As I noted at this time last winter (Sunshine...1/1/14), the winter solstice in Alaska is not just a time of short days and cold weather. The low angle of sun (it rises just over 2° above the horizon) makes for fantastic sun rises and sunsets. Since the day length changes only a few seconds per day during mid December, these short day sunsets occur for several weeks. As noted here:
"December may be marked by Christmas, but for pagans it’s the time to celebrate Yule holiday. This ancient event marks the winter solstice in the Northern Hemisphere (Sunday, Dec. 21, this year) and celebrates the rebirth of the sun and beginning of winter. It is one of the oldest winter celebrations known.
The winter solstice is the longest night and shortest day of the year. The Earth’s axis tilts the furthest away from the sun at 23-and-a-half degrees, giving all locations north of the equator less than 12 hours of daylight. This moment has been marked by mankind for centuries. Celebrating the rebirth of the sun can be seen in other cultures throughout history. While these typically took place during the coldest, darkest days of the year, winter solstice traditions were celebrations that gave people hope sunny days lay ahead.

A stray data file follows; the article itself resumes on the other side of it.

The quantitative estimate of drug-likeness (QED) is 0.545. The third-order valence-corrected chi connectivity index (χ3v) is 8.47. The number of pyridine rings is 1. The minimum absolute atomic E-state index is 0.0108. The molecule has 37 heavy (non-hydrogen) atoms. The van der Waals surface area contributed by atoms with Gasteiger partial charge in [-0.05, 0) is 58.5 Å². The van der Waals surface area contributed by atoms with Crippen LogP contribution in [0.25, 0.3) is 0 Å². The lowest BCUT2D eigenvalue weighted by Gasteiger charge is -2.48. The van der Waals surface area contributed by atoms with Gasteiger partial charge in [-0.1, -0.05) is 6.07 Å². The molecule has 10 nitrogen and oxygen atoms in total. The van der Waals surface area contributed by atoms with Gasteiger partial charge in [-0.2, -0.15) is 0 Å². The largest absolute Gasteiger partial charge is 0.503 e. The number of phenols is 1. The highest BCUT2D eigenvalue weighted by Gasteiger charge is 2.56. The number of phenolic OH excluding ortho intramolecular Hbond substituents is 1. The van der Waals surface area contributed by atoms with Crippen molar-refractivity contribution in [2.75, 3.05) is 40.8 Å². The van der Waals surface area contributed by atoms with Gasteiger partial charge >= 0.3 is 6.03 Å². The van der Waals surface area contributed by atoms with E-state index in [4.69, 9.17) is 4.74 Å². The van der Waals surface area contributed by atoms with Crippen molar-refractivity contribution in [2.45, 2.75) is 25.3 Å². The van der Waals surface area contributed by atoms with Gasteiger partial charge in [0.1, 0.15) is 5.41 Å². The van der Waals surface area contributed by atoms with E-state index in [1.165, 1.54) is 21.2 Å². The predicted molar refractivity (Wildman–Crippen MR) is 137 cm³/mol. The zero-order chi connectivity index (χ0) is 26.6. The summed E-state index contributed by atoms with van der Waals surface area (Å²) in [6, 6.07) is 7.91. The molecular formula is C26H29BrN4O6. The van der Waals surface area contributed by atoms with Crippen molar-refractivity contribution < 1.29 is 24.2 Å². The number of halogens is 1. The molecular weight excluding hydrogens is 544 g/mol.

In ancient Rome, the weeklong feast of Saturnalia honored the sun god Saturn. Celts believed the sun stood still for 12 days, making it necessary to light a log fire to conquer the darkness. During the Iron Age, the Celts and other ancient Europeans welcomed the winter solstice by feasting, merrymaking and sacrificing animals." (http://www.ibtimes.com/winter-solstice-2014-3-things-know-about-pagan-yule-celebrations-1763756). Now a days, people still celebrate the Christmas holiday by decorating trees, hanging wreaths, and burning yule logs, not realizing they're carry-overs from these ancient pagan rites.
Here's some photos taken during solstice week: